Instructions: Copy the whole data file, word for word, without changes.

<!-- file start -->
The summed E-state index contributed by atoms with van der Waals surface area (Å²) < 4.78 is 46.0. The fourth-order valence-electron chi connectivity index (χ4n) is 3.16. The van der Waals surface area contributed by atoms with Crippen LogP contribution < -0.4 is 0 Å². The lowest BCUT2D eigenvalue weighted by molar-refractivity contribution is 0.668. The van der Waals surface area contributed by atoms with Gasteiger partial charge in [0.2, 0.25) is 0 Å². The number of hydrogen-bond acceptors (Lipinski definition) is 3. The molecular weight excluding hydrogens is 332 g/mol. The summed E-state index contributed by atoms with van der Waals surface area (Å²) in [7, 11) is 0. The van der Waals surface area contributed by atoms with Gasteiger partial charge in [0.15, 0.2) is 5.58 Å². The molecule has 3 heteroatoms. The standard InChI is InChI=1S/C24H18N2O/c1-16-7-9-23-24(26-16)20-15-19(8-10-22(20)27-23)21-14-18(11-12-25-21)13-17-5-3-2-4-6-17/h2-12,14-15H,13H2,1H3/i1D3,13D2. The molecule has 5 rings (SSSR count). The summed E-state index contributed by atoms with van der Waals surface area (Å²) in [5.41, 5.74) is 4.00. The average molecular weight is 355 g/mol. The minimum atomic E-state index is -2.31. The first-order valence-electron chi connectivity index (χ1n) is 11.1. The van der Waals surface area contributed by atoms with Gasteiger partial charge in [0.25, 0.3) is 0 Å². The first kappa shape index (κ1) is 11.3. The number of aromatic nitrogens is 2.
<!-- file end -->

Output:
The summed E-state index contributed by atoms with van der Waals surface area (Å²) < 4.78 is 46.0. The fourth-order valence-electron chi connectivity index (χ4n) is 3.16. The van der Waals surface area contributed by atoms with Crippen LogP contribution < -0.4 is 0 Å². The lowest BCUT2D eigenvalue weighted by molar-refractivity contribution is 0.668. The van der Waals surface area contributed by atoms with Gasteiger partial charge in [0.2, 0.25) is 0 Å². The number of hydrogen-bond acceptors (Lipinski definition) is 3. The molecular weight excluding hydrogens is 332 g/mol. The summed E-state index contributed by atoms with van der Waals surface area (Å²) in [7, 11) is 0. The van der Waals surface area contributed by atoms with Gasteiger partial charge in [0.15, 0.2) is 5.58 Å². The molecule has 3 heteroatoms. The standard InChI is InChI=1S/C24H18N2O/c1-16-7-9-23-24(26-16)20-15-19(8-10-22(20)27-23)21-14-18(11-12-25-21)13-17-5-3-2-4-6-17/h2-12,14-15H,13H2,1H3/i1D3,13D2. The molecule has 5 rings (SSSR count). The summed E-state index contributed by atoms with van der Waals surface area (Å²) in [5.41, 5.74) is 4.00. The average molecular weight is 355 g/mol. The minimum atomic E-state index is -2.31. The first-order valence-electron chi connectivity index (χ1n) is 11.1. The van der Waals surface area contributed by atoms with Gasteiger partial charge in [0.25, 0.3) is 0 Å². The first kappa shape index (κ1) is 11.3. The number of aromatic nitrogens is 2.